This is long overdue, so here goes:
-----BEGIN PGP SIGNED MESSAGE----- Hash: SHA1,SHA512 I'm transitioning my GPG key from an old 1024D key to a new 4096R key. The old key will continue to be valid for some time, but I prefer all new correspondance to be encrypted to the new key, and will be making all signatures going forward with the new key. This transition document is signed with both keys to validate the transition. If you have signed my old key, I would appreciate signatures on my new key as well, provided that your signing policy permits that without re-authenticating me. Old key: pub 1024D/0x5DD5685778D621B4 2000-03-07 Key fingerprint = 0F3C 34D1 E4A3 8FC6 435C 01BA 5DD5 6857 78D6 21B4 New key: pub 4096R/0x1D661A372FED8F94 2013-12-30 Key fingerprint = 9A17 578F 8646 055C E19D E309 1D66 1A37 2FED 8F94 -----BEGIN PGP SIGNATURE----- Version: GnuPG v1 iEYEARECAAYFAlSwEaIACgkQXdVoV3jWIbQW5QCgoFHVU/D4fKSbvmGv3nNy3MAW S2UAn075ztmxQ8Y9/22crbUug1sEjfh5iQIcBAEBCgAGBQJUsBGiAAoJEB1mGjcv 7Y+U9PgP/29jPvrNcdWsLI8YK9U6+JzS+TMXNyfp6CQXc8O/+zJwqvvxNpqY3rLM 5otRLIEJ2EVdiF8sCWTDGusS9NkMePzumR0AFAR0iltIkekO5O0HbHhK0sXJQv0s EipDpFRO9k4/CBpJEy6Pkkxwd3ndtmwrL1/oKeVmM4E62PJd9ofMpQb/gMUsrA8u F8xoOXY8Os82Rrd759PypSxNecjd6SYaVJTHgFbZ0QIMJkdKaufifzARdw+v5jwg 8Q11BhpYxvUSugZgiciKA6RjRK5bfRnT8VQPFd0zneilsIW13zz/jub9df/vtM5L vY/6jHvXczYXSG8EGpHJQCD3KtQJPWZ0Nz9rAm4emEPmR2qav6KGARatYAm0RBqZ Y81YUEuiWzGli6DH1m9SQe8bqM/J94vQAAX9VqUn2gz0Z0Ey25kVQE7NOGsbbGVS vD/E74FSk1At9/RGpstrfEjsDKPRman2xk/oZe+08sRB22CJl40N4tZV9AkCJNom HHGZKp+VEKaCEiLUIRjKTHt2HTThg39zmxl+OnoTSFYvloxrDJyi9SxZgCAmBhbD 7kLkaSDmdUj6CmoilGU+gd2zmQl2D+RHinYZBxOUf1vi1MDLWNcLIMgrz4mRXgzE YKkG0newf9UbyJw42sXe2ukNQBIqBcL/DmAhG7V+r0RD7MQnMEYy =09bN -----END PGP SIGNATURE-----
The new key is available from keyservers, e.g. pgp.mit.edu or others.
In other news: Yes, I've not been blogging much recently, will try to do updates more often. In the mean time, you can also refer to my Twitter account for random stuff or the new sigrok Twitter account for sigrok-related posts.
You should really upgrade ASAP, as this problem can (theoretically) occur when GnuPG decrypts/checks encrypted email messages/signatures (for example).
If you're running Debian unstable:
apt-get install gnupg
I was recently thinking about SMS encryption (you know, the short messages sent from your cell phone). Or MMS encryption for that matter. Are there any Free Software solutions to implement such a thing, based on well-known crypto primitives and proven implementations thereof?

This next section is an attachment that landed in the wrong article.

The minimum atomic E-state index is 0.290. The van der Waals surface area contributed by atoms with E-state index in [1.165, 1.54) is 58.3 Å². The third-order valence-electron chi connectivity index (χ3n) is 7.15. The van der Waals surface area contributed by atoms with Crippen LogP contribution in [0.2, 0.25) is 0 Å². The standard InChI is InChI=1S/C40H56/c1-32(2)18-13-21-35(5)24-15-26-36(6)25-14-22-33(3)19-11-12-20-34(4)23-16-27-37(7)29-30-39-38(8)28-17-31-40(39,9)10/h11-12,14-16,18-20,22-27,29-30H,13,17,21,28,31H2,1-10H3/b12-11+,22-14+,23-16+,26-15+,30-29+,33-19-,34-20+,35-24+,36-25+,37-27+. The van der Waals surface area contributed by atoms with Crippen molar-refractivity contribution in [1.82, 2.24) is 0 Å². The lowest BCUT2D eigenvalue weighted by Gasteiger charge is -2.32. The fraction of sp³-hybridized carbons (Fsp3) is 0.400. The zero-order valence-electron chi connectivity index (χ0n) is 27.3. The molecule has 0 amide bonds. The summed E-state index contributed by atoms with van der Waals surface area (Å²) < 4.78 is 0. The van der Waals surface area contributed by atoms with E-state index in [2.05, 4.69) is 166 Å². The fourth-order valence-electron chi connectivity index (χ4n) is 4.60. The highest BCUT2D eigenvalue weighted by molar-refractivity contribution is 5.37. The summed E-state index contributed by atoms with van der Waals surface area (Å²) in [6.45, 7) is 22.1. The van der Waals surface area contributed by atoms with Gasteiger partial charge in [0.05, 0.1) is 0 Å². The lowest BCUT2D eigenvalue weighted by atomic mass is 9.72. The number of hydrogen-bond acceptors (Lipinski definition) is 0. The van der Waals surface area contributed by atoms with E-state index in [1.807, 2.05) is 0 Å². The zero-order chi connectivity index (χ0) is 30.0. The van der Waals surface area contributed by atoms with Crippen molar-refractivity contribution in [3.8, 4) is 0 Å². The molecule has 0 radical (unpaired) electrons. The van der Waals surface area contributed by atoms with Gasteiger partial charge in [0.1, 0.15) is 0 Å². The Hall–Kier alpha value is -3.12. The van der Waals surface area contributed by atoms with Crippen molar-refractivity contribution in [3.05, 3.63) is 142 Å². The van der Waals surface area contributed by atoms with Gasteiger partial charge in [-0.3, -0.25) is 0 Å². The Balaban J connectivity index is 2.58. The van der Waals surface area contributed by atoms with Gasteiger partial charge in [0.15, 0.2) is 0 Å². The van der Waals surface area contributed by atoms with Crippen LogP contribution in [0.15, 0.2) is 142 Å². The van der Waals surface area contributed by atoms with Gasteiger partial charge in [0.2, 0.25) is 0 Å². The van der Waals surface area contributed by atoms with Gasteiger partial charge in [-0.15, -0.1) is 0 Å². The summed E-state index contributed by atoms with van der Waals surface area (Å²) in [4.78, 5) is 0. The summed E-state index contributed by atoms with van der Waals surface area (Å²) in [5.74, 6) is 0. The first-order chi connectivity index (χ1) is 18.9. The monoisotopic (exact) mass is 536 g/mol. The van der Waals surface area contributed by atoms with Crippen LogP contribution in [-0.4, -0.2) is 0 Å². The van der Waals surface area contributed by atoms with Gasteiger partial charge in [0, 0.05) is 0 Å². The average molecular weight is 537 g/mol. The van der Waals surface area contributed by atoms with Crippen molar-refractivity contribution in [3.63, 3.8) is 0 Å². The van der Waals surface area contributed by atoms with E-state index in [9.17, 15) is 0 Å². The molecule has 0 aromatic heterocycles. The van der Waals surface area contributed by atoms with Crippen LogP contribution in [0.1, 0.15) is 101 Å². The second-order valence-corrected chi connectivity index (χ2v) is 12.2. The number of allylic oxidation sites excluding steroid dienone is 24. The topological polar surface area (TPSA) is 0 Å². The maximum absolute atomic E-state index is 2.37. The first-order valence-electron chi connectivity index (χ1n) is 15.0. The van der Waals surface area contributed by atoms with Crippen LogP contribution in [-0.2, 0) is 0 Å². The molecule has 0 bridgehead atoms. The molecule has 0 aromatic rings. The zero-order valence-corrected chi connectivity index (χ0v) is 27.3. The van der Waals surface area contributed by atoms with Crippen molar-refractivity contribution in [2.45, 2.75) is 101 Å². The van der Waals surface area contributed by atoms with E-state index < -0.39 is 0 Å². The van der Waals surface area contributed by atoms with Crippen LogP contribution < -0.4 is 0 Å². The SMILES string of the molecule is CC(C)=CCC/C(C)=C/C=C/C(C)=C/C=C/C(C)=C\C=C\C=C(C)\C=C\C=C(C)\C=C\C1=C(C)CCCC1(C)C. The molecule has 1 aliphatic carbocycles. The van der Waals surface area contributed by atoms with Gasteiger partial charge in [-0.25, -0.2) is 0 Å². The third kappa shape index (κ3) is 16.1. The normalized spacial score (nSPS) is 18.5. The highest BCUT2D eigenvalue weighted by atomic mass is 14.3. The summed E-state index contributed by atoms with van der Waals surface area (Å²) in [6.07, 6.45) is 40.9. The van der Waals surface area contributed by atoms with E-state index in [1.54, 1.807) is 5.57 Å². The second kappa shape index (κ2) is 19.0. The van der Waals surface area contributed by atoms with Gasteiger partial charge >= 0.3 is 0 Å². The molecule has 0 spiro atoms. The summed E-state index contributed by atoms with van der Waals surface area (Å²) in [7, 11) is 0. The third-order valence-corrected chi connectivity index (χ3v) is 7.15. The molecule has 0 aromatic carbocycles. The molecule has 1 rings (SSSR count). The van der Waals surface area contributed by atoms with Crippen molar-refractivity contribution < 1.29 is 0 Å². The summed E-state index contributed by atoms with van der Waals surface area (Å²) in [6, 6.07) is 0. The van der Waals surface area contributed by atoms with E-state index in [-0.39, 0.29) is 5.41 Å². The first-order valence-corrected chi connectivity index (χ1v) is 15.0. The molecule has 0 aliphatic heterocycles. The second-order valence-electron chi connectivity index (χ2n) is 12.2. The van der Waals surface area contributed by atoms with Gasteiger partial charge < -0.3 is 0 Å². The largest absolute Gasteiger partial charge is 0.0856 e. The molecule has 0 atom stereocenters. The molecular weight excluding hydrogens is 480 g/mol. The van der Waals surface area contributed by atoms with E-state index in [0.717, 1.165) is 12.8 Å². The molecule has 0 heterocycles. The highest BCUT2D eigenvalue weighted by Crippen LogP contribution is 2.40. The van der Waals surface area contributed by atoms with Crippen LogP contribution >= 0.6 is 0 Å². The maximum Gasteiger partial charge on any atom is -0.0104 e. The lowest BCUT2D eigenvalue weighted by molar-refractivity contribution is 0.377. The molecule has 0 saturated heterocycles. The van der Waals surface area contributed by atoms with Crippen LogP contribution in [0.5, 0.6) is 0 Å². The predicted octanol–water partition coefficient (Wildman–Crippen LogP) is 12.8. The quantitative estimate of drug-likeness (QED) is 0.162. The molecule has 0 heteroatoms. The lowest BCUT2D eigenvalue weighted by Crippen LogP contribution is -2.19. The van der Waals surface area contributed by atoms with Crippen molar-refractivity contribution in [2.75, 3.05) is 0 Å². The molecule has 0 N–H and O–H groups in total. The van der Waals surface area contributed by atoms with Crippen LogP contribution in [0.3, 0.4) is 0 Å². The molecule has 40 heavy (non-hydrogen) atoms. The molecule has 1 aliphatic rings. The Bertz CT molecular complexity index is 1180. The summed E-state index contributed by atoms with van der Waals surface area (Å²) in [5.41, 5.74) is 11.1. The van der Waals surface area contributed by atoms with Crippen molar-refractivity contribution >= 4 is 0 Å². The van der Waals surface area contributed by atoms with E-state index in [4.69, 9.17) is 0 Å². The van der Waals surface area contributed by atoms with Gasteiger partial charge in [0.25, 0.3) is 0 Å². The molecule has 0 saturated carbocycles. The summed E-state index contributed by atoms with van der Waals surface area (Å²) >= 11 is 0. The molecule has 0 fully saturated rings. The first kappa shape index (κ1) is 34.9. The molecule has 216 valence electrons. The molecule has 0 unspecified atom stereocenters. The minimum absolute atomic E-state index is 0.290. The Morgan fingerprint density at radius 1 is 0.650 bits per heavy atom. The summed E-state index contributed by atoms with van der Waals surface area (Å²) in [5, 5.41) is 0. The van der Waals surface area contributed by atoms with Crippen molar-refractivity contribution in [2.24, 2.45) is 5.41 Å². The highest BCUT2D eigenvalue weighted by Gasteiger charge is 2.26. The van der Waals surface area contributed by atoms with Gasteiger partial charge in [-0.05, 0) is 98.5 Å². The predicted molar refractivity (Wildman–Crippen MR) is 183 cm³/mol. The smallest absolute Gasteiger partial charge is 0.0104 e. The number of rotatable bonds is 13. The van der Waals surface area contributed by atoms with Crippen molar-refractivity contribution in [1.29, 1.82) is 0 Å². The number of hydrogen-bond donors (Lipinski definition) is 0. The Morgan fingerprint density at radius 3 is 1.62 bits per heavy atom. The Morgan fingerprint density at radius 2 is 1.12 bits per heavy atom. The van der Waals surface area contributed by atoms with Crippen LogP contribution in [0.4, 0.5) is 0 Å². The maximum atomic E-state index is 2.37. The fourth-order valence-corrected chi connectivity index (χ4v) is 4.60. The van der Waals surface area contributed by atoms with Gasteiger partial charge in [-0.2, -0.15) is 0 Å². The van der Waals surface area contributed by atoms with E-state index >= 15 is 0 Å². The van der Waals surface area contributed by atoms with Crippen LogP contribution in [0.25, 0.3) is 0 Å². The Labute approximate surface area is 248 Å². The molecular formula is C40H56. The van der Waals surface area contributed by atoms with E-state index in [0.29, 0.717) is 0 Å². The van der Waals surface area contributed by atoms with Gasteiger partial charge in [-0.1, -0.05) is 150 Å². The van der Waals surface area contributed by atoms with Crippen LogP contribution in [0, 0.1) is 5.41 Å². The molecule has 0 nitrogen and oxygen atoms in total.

From a quick glance I could not find anything usable, only lots of commercial, closed-source "solutions" which cost money and are basically crap.
I was thinking about hacking together a small Java application (so that most modern phones can run it) which basically asks for a password and pipes your text through AES before sending the SMS. On the receiver's side, you enter the same password and get to see the plaintext. That's pretty much it.
If you want something more elaborate you can use public-key crypto (basically embed GnuPG or similar into the application), but the above should be fine for most uses.
Anyways, I do not want to start implementing something like this if there are other, more mature projects out there which do the same...
Why you'd want to do this (other than simple paranoia, or the fact that governments and other institutions are spying on everyone these days, whether they're allowed to or not)? Well, one good reason for SMS encryption is when you're using some kind of SMS gateways, e.g. a website which gives you 2-3 free SMS per month if you sign up with them and give them tons of personal data. That alone is crappy enough, but you don't want their admins to be able to read and store all your SMSes in addition (which consist of simple plain-text, transmitted though HTTP in this case!). Neither should any local or remote scriptkiddy who knows how to use a sniffer be able to read your private SMSes.
Solution: Write the text in your favorite text editor, pipe it through aespipe (for example), cut'n'paste the result in the web form of the SMS service. The receiver does everthing backwards and you're done.